Why you’re not making the progress you could be making with the metronome
By Janus Buch

In the modern world of guitar apps, youtube and rocksmith an often overlooked tool for improving your guitar skills is the good old metronome. In the old days, a metronome was just about the only tool, that were available for musicians to work on their various skills except playing with real musicians of cause. In my experience as a full time guitar teacher I see a lot of players who only focus only on getting the metronome speed of their licks or scales up and in doing so, they don’t utilise the full potential of the metronome. In this article I will show you some ways, that you can use the metronome to learn more and improve faster.

Expanding the possibilities of the metronome.


In how many different ways can you actually use a metronome in your guitar practise? The answer is, I don’t know yet, but probably a in a lot more ways than you think at the moment. Most people think the metronome is for practising rhythm stuff only and that is it, but it can be used in a lot broader sense as well. How about practising scales with the metronome, or notes on the guitar neck or even different chord voicings. And here I’m not talking about the playing of scales or the chords in time. Rather I’m suggesting to use the metronome as the versatile training tool that it was meant to be. So how well do you know you’re chord voicings? Will you be able to change to a new voicing every forth metronome beat at 90 bpm? How about every second beat or even on all beats. How about the C# notes on the guitar? Can you find a new C# note on every beat of the metronome? The same applies to scales. Can you change the key of the pentatonic scale staying in the same place on the fretboard every 4 beat?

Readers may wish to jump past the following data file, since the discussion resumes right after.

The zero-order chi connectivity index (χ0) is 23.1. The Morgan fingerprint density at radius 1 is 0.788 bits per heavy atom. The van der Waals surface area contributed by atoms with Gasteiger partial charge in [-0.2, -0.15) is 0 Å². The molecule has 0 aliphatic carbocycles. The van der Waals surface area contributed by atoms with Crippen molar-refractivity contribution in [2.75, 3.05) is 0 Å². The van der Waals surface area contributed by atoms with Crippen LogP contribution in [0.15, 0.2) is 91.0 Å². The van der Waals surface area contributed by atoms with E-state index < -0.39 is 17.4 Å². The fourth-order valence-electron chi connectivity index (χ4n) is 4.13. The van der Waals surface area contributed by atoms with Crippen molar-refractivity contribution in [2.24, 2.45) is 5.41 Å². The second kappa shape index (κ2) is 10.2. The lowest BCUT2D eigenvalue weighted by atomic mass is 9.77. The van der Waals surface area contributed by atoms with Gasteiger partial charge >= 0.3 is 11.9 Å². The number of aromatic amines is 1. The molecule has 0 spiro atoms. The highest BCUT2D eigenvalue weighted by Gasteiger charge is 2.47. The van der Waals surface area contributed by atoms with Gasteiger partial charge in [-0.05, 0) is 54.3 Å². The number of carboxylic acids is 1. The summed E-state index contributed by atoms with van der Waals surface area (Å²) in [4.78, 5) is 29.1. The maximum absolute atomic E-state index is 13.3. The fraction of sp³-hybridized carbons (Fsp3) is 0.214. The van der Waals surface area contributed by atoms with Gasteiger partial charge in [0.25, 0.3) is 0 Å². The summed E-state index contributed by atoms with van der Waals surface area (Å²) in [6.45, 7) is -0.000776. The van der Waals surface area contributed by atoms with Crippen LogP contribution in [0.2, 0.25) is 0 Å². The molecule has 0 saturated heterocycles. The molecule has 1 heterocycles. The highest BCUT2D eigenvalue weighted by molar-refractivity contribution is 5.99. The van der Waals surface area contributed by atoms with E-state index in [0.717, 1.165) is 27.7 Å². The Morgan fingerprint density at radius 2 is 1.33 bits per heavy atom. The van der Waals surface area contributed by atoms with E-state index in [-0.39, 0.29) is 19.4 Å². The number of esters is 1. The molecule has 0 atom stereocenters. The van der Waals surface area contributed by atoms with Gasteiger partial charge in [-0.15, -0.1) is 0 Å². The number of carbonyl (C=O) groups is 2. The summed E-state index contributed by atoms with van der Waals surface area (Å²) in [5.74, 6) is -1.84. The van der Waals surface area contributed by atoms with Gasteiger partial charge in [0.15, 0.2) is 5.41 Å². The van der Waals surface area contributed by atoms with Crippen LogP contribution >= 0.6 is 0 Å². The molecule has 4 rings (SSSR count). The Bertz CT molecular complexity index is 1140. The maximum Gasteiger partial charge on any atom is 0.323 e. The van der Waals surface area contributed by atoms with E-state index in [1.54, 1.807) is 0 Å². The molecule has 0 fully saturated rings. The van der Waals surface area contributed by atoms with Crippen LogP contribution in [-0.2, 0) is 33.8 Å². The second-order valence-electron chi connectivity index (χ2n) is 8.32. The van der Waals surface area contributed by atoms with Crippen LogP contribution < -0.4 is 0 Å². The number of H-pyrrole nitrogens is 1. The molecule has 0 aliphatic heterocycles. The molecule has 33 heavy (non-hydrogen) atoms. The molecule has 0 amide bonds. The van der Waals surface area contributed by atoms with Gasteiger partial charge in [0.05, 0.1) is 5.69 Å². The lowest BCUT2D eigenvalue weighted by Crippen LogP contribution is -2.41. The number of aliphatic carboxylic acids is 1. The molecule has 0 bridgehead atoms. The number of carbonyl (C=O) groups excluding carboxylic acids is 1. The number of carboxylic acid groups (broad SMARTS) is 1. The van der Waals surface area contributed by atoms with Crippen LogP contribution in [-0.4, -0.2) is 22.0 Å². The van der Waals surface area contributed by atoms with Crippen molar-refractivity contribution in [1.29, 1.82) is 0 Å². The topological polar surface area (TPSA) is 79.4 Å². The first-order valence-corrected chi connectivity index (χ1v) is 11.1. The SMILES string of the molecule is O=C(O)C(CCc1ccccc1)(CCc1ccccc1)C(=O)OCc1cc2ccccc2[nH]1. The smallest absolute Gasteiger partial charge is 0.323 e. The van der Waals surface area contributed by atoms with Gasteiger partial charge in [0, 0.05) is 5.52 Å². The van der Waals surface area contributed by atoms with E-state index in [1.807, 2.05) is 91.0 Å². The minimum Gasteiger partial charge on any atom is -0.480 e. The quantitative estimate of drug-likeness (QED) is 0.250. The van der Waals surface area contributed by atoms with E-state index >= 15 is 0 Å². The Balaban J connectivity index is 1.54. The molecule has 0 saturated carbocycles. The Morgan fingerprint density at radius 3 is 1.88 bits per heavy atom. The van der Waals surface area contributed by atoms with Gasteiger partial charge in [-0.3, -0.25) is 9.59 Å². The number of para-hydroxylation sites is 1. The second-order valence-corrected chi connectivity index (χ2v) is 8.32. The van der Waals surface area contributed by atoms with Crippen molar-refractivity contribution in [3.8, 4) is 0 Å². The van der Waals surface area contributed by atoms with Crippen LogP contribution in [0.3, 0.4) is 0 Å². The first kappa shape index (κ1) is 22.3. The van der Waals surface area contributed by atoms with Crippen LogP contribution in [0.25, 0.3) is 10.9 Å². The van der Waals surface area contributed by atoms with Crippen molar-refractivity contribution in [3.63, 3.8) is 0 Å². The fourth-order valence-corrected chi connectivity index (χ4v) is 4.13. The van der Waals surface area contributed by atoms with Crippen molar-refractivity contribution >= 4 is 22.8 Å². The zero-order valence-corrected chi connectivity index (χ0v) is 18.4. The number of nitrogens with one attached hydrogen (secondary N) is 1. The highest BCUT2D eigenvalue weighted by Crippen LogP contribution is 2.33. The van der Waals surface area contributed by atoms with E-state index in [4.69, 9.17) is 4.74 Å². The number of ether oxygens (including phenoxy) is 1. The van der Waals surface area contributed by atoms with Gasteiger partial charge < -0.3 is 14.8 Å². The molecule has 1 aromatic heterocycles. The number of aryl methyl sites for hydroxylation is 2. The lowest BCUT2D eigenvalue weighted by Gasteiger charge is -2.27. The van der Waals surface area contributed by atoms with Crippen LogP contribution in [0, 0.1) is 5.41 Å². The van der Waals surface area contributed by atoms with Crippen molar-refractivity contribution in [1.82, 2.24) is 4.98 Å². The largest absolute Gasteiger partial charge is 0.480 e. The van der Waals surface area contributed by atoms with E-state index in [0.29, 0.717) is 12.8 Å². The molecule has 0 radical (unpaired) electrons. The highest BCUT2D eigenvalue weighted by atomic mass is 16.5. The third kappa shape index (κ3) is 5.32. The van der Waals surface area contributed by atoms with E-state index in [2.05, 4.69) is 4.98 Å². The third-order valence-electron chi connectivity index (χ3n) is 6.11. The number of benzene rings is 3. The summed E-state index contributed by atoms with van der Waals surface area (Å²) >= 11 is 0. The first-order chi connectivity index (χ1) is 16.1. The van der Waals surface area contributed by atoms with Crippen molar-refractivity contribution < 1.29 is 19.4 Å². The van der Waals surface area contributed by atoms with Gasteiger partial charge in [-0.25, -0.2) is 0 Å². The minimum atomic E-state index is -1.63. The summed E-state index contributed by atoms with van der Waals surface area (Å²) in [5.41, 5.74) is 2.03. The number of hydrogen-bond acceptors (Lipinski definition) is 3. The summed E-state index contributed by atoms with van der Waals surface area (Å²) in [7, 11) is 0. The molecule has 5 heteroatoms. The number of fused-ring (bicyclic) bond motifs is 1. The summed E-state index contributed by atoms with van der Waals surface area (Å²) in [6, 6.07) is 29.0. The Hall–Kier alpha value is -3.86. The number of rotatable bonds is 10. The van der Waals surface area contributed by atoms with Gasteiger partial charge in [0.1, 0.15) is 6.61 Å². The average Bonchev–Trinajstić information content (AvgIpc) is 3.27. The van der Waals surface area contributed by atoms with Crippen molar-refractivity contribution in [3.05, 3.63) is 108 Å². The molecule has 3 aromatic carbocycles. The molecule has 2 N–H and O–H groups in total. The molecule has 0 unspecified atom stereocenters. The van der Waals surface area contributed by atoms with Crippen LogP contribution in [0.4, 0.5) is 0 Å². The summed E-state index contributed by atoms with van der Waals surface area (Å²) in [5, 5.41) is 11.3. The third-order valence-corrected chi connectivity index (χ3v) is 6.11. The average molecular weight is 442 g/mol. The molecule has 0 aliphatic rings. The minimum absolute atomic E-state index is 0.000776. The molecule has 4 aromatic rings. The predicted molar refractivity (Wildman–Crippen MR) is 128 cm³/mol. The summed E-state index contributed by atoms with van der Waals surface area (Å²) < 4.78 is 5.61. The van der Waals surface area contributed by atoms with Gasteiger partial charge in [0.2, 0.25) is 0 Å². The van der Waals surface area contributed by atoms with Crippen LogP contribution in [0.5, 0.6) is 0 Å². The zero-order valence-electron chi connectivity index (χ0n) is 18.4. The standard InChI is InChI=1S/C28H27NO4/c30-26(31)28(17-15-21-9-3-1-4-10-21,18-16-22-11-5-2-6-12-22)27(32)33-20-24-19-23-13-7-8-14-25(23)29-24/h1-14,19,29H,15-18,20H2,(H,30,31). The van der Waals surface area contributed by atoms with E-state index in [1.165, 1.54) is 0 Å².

These are just examples that I came up with for this article, but the general idea here is this. The metronome quantises stuff and makes them measurable and this is key to you improvement as a guitar player. If you can’t measure it, what does knowing your scales even mean?

These specific exercises will help you to, but what will really help you is learning the thought process of taking an area of which you lack someting on the guitar an making it into an measurable exercise. This what the pros do all the time and if you wanna get at a pro level you need to start thinking like the pros do. But whatever you do decide to practice, doing so with a metronome will help keep you on track, measure your progress and get you bigger results faster!

About the author: Janus Buch is the owner and head guitar instructor of Bredballe Guitarskole. Bredballe Guitarskole is the number one guitarschool in the surrounding area of Vejle. Here he offers Guitar undervisning i Vejle advanced as well as beginner guitarists who are looking to improve their guitarskills. If you are struggling on guitar, then you should definitely come in for a free introductory lesson.

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